Html.Keyed

On the previous page, we learned how Virtual DOM works and how we can use Html.Lazy to avoid a bunch of work. Now we are going to introduce Html.Keyed to skip even more work.

This optimization is particularly helpful for lists of data in your interface that must support insertion, removal, and reordering.

The Problem

Say we have a list of all the Presidents of the United States. And maybe it lets us sort by name, by education, by net worth, and by birthplace.

When the diffing algorithm (described on the previous page) gets to a long list of items, it just goes through pairwise:

  • Diff the current 1st element with the next 1st element.
  • Diff the current 2nd element with the next 2nd element.
  • ...

But when you change the sort order, all of these are going to be different! So you end up doing a lot of work on the DOM when you could have just shuffled some nodes around.

This issue exists with insertion and removal as well. Say you remove the 1st of 100 items. Everything is going to be off-by-one and look different. So you get 99 diffs and one removal at the end. No good!

The Solution

The fix for all of this is Html.Keyed.node, which makes it possible to pair each entry with a “key” that easily distinguishes it from all the others.

So in our presidents example, we could write our code like this:

import Html exposing (..)
import Html.Keyed as Keyed
import Html.Lazy exposing (lazy)

viewPresidents : List President -> Html msg
viewPresidents presidents =
  Keyed.node "ul" [] (List.map viewKeyedPresident presidents)

viewKeyedPresident : President -> (String, Html msg)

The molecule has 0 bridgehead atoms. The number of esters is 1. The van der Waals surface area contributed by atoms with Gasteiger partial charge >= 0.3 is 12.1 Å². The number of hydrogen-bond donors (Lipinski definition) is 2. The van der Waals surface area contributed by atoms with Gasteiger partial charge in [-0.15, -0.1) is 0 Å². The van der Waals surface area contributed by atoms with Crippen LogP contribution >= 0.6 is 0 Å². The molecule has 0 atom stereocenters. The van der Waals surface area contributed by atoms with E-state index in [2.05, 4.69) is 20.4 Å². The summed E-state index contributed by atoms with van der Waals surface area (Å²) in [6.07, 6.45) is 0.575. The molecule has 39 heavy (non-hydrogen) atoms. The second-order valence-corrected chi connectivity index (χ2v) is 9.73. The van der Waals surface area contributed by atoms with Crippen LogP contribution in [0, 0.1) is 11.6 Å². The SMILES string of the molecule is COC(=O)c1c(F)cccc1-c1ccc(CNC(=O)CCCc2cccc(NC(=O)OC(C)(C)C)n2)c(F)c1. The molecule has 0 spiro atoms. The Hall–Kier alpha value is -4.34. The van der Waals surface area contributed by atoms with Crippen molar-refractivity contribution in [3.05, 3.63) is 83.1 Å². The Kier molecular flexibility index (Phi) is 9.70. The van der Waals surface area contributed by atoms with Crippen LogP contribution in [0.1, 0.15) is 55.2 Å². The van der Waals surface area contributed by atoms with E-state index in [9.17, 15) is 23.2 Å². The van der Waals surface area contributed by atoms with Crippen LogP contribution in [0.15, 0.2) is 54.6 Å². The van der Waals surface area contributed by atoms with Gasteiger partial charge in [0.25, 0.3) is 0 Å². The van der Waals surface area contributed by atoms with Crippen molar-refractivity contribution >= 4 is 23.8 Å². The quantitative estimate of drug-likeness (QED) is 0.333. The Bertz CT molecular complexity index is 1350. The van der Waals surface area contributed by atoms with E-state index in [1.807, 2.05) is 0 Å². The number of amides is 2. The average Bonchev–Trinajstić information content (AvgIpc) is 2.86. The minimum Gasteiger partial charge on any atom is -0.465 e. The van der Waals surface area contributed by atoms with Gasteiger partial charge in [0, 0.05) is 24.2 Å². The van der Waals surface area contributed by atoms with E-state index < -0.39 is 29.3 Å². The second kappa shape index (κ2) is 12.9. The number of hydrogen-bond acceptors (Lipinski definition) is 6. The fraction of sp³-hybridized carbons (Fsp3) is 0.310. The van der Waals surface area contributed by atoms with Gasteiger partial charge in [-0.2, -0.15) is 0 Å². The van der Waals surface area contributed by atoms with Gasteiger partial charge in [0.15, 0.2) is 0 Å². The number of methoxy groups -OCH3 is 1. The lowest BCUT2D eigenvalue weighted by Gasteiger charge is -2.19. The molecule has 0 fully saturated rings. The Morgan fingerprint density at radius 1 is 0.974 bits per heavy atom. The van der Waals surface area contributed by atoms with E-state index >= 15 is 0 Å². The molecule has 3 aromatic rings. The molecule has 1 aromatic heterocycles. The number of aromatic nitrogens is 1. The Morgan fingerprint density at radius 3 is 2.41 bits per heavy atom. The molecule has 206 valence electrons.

viewKeyedPresident president =
  ( president.name, lazy viewPresident president )

viewPresident : President -> Html msg
viewPresident president =
  li [] [ ... ]

Each child node is associated with a key. So instead of doing a pairwise diff, we can diff based on matching keys!

Now the Virtual DOM implementation can recognize when the list is resorted. It first matches all the presidents up by key. Then it diffs those. We used lazy for each entry, so we can skip all that work. Nice! It then figures out how to shuffle the DOM nodes to show things in the order you want. So the keyed version does a lot less work in the end.

Resorting helps show how it works, but it is not the most common case that really needs this optimization. Keyed nodes are extremely important for insertion and removal. When you remove the 1st of 100 elements, using keyed nodes allows the Virtual DOM implementation to recognize that immediately. So you get a single removal instead of 99 diffs.

Summary

Touching the DOM is extraordinarily slow compared to the sort of computations that happen in a normal application. Always reach for Html.Lazy and Html.Keyed first. I recommend verifying this with profiling as much as possible. Some browsers provide a timeline view of your program, like this. It gives you a summary of how much time is spent in loading, scripting, rendering, painting, etc. If you see that 10% of the time is spent scripting, you could make your Elm code twice as fast and not make any noticable difference. Whereas simple additions of lazy and keyed nodes could start taking big chunks out of that other 90% by touching the DOM less!

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